IPv4 Classful and Classless Addressing

Classful and Classless addressing both terms refer to a viewpoint on the structure of a subnetted IP address.  Classless addressing has two-parts wiev, and classful addressing has a three-part view.  With classful addressing, the address always has an /8, /16, or /24 bit network prefix, based on the Class A, B, and C addressing rules.  The end of both the address type has a host part that uniquely identifies each host inside a network or sub-network.  The classful address has third part between the network and host part, namely the subnet part of the address containing a barrowed bits.

Classful Addressing

Each router interface connected to a network is required IP address and subnet mask. IP address is used to uniquely identify the router or device in the network and the subnet mask identify the broadcast of the network. The prefix length and the subnet mask are different ways of identifying the network portion of the IP address. For IPv4 subnetting we borrow host bits and using them as network bits for creating supplementary networks calling sub-networks. We can subnet a network either a classful subnet or classless subnet.

Borrowing more host bits can define more sub-networks. As we already learn that IPv4 address has 4 octets and the octet boundaries are predefined which /8, /16, and /24. Networks subnetting at octet boundaries are too easy. The table below identifies the prefix lengths as well as subnet masks equivalent to prefix. The table also identifies the network and host bits including the number of hosts each subnet can connect. The longer prefix lengths mean less number of hosts per network.

Classless

Classful Subnetting

Subnetting on the octet boundary is very easy which also known as classful subnetting. For understanding the subnetting on the octet boundaries examine the following example. Suppose you have and IP network 120.0.0.0/8 in a single broadcast domain. The number of hosts in the network is 16,777,214. This is a large network with a large broadcast causing slow network performance. So, this is not perfect.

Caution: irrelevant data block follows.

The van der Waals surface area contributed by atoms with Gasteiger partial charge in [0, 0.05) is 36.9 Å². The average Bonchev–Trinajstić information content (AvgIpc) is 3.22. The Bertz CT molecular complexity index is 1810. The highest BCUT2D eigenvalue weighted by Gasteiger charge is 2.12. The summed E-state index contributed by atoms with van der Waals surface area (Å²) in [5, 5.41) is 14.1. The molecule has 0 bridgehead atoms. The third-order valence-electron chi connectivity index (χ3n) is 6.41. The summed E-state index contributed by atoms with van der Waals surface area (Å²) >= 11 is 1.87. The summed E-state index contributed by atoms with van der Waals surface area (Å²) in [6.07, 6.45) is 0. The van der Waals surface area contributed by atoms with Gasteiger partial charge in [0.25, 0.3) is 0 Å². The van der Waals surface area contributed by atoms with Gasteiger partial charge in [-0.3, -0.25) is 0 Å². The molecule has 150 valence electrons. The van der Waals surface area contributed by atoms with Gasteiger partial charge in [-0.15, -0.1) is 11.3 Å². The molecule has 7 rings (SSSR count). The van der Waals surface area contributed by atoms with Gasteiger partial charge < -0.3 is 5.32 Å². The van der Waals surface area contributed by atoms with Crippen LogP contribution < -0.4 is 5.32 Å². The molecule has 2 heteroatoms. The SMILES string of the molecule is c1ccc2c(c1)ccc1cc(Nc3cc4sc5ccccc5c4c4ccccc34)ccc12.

You can further subnet the network 120.0.0.0/8 address at the octet boundary of /16 as shown in Figure below. Subnetting with /16 it can provide 256 sub-networks (i.e., 120.0.0.0/16 – 120.255.0.0/16) . Each subnet contais 65,534 hosts. The first two octets with /16 prefix length identify the network portion of the address and the last two octets are for the host portion of IP addresses. The figure below illustrates the subnetting of /8 network into /16 network.

IPv4 Classful and Classless Addressing 4

You can also subnet the /8 prefix network into the /24 octet boundary as shown in Figure below. Using a /24 subnetting, it can provide 65536 sub-networks (i.e., 120.0.0.0/24 – 120.255.255.0/24) with each subnet containing 256 hosts. The first three octets identify the network portion of the address while the last octets are for the host portion of IP addresses while using /24 prefix.

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Classless Subnetting

Classful subnetting uses the default Class A, B or C networks including the default mask for its classes (A, B, C). The default subnet mask for Classes are:

Class-A:    0 – 127 with a mask of 255.0.0.0 or /8

Class-B:    128 – 191 with a mask of 255.255.0.0 or /16

Class-C:    192 – 223 with a mask of 255.255.255.0 or /24

Routers configured with a classful ip addresses do not include subnet mask information with routing updates, the router assumes its own subnet mask or defaults to the classful subnet mask.

However the the classless subnetting allows the use of Variable Length Subnet Masks (VLSM). The classless IP address uses a CUSTOM subnet mask. Routers running a classless IP address include subnet mask information with its routing updates for example.

120.210.0.0/17

20.6.150.0/28

172.31.16.0/21

172.16.16.0/20

Subnetting Formulas

To calculate the exact number of subnets that can be produced the bits borrowed from the host portion, use the formula (1) and for the number of host per network use formula number (2).

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The “n” is the number of borrowed bits from the host portion. The first formula will produce the number of the possible network. The “h” is the number of bits remaining in the host portion. The second formula will produce the number of usable host addresses for each sub-network. There are two addresses that cannot be assigned to any host, the network address(first address of the subnet) and the broadcast address(the last address of the subnet), so we must subtract 2 for usable host addresses.